EDITORIAL: As country calls for more accountability, PR practitioners must prepare to defend actions

A number of issues have emerged recently that have tested the definitions of ethical PR practices.

A number of issues have emerged recently that have tested the definitions of ethical PR practices.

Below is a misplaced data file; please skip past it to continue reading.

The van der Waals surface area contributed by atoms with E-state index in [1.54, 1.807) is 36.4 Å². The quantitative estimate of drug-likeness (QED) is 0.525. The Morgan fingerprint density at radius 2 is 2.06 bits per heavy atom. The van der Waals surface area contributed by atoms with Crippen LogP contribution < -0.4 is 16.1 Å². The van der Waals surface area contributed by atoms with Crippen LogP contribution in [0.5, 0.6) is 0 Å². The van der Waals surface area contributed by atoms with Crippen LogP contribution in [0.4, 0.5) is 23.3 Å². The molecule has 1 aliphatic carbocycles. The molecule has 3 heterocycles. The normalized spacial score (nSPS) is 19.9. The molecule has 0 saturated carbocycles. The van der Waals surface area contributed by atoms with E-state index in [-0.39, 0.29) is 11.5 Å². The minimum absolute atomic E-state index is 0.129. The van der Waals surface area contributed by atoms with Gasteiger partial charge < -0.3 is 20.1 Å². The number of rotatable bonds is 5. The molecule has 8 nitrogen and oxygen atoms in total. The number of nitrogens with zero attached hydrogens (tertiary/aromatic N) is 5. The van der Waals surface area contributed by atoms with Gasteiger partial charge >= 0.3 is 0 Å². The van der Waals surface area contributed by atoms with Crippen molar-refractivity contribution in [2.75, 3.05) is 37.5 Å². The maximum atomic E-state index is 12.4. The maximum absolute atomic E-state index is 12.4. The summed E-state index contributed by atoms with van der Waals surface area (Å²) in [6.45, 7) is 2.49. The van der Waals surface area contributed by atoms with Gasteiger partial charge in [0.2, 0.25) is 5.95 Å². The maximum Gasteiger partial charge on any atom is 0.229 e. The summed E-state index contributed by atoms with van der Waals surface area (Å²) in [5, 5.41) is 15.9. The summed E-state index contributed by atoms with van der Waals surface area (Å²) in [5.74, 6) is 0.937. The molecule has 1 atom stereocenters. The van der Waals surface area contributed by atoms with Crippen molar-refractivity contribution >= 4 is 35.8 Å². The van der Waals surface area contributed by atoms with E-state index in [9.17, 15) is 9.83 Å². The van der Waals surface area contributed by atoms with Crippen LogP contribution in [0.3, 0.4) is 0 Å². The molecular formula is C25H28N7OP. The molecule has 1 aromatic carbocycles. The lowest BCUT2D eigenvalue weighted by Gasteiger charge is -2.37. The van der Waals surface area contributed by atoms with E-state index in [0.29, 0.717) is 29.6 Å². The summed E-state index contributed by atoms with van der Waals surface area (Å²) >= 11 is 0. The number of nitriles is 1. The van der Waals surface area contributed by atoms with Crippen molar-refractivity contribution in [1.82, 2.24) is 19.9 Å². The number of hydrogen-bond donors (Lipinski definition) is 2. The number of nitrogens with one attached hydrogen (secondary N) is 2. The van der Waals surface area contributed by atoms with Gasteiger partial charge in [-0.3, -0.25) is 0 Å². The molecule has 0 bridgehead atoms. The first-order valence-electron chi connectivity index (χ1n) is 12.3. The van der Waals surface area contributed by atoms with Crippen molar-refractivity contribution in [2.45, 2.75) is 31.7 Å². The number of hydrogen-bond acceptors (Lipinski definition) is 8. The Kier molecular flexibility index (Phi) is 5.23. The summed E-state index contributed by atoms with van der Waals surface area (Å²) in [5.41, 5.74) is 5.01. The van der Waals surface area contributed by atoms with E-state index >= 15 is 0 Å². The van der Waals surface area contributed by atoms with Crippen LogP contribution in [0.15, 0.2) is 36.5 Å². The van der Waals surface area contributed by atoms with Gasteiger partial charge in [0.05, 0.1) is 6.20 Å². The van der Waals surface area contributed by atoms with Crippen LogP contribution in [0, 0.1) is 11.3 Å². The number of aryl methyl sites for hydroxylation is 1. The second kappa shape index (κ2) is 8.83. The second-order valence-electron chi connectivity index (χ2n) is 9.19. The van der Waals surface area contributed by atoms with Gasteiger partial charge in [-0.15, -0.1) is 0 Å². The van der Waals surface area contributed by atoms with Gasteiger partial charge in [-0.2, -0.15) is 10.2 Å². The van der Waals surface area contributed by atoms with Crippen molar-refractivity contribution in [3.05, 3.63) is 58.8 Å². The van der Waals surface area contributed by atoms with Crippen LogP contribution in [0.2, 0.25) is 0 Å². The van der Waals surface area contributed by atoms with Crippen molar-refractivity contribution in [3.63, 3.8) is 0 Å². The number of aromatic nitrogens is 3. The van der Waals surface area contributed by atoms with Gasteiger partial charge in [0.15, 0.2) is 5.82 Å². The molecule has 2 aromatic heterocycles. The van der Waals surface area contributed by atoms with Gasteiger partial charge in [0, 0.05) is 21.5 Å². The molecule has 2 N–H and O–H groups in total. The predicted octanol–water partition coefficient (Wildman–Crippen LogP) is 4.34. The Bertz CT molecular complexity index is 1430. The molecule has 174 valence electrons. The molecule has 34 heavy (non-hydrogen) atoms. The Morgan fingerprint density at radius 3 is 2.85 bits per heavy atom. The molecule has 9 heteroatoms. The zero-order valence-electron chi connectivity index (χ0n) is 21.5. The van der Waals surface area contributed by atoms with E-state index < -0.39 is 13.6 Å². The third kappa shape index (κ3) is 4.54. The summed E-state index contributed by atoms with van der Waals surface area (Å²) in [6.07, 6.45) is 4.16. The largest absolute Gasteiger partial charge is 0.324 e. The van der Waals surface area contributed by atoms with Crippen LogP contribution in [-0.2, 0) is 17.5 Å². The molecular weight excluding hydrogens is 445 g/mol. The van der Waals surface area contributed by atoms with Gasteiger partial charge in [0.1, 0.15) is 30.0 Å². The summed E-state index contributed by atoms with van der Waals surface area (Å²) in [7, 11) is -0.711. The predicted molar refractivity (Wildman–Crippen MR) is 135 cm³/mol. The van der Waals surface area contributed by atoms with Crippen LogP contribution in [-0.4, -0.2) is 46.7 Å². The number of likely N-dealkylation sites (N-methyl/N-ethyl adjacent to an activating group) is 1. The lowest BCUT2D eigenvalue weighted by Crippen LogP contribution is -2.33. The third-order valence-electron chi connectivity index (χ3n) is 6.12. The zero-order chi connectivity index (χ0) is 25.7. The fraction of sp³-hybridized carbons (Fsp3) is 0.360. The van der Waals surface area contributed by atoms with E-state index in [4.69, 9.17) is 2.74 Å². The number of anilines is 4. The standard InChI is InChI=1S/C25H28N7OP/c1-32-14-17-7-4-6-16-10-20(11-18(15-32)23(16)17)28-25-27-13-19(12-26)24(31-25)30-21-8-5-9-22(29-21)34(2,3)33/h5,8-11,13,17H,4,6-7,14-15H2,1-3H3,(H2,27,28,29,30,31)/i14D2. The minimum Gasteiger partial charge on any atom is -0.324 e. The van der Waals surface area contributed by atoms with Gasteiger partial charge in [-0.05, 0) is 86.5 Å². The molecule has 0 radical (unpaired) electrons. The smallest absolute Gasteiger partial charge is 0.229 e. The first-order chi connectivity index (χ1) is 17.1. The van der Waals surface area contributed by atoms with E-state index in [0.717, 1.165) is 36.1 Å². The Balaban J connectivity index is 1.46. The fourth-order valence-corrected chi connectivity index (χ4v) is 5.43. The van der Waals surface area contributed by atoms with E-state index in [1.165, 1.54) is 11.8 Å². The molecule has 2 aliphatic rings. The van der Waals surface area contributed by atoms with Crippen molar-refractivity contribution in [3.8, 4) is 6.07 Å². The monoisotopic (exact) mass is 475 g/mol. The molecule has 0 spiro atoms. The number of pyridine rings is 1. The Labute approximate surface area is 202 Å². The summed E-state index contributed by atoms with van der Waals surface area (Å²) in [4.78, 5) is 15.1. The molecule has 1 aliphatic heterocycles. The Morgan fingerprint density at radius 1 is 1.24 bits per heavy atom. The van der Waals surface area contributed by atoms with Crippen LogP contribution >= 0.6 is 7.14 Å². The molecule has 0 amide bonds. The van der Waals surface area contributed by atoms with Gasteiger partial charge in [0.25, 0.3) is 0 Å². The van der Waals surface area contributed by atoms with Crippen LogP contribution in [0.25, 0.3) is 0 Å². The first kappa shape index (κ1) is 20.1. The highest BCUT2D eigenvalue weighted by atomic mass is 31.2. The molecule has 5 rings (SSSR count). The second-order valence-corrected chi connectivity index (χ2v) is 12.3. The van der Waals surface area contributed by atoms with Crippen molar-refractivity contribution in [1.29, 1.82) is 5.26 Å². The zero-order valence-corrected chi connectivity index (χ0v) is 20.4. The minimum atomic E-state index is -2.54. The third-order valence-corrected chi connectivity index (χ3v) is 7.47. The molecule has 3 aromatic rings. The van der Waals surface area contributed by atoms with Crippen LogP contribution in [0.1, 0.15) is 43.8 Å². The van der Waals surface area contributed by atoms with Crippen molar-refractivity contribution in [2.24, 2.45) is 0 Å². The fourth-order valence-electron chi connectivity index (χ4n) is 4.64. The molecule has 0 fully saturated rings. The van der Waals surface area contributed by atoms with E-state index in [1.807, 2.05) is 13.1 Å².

The proper deployments of VNRs, business cards, corporate titles, and political relationships have been most prominently debated. But these are not isolated matters, nor are they limited to PR and its tactics. Rather, they are part of an increasingly cynical environment that is causing situations to blister quickly, particularly in areas where trust in information delivery is questioned. The news media, the government, CEOs, and reality TV shows all have been targets of sharp criticism when their credibility has been challenged. The consequences for violating trust are huge, as evidenced by a recent example in the UK. Daily Mirror editor Piers Morgan was fired when he allowed bogus photos of British troops violating Iraqi prisoners to be published in the paper. Morgan maintained he was duped, and other examples of journalistic error did not result in such extreme measures. But it is a sign of the times. Some wondered why, at the height of the corporate scandals that swept Enron, WorldCom, Tyco, and others, PR was not particularly singled out as an instrumental player in the effort to mislead stakeholders. A few practitioners in the thick of it, like Mark Palmer at Enron, were able to move on from their troubled organizations and even win grudging respect from journalists intent on taking the companies down. The fact is, PR is less invisible than it used to be. Tim Russert's widely reported upbraiding of Colin Powell's interfering press aide a few weeks ago was one example of how apparent is the "handling" of prominent people and situations. As the country's, and the world's, sentiment continues to demand greater accountability on issues affecting the public trust, PR professionals should be prepared to be called to defend their actions more and more. And, by the way, don't be lulled into thinking "public trust" refers only to matters of high governmental importance. Plenty of people were more pissed off that they couldn't vote for their selection on American Idol than they were that their vote didn't count in Florida in 2000. PR Play of the Week is now making the grade Our back-page element, PR Play of the Week, has been updated to include a rating system. Douglas Quenqua, our Washington, DC, bureau chief, who pens the item, will assign a grade to each week's entry, ranging from "clueless" to "ingenious." Though some might be tempted to try and pitch their better programs, this element is more about what catches our eye and, presumably, the eye of its intended audience. Some "winners" may be merely opportunistic moments, others calculated programs, but we aim to move this section away from merely pointing out the PR at work and offer an assessment of its appropriateness, effectiveness, and intelligence. The lighthearted nature and placement of the element underscores a serious point. Metrics are important, but so is the gut reaction. In this one area, we are relying on our own human reactions to the PR tactics that we witness to define our response to it. It will be interesting to find out from readers if they agree or disagree with the verdicts rendered.

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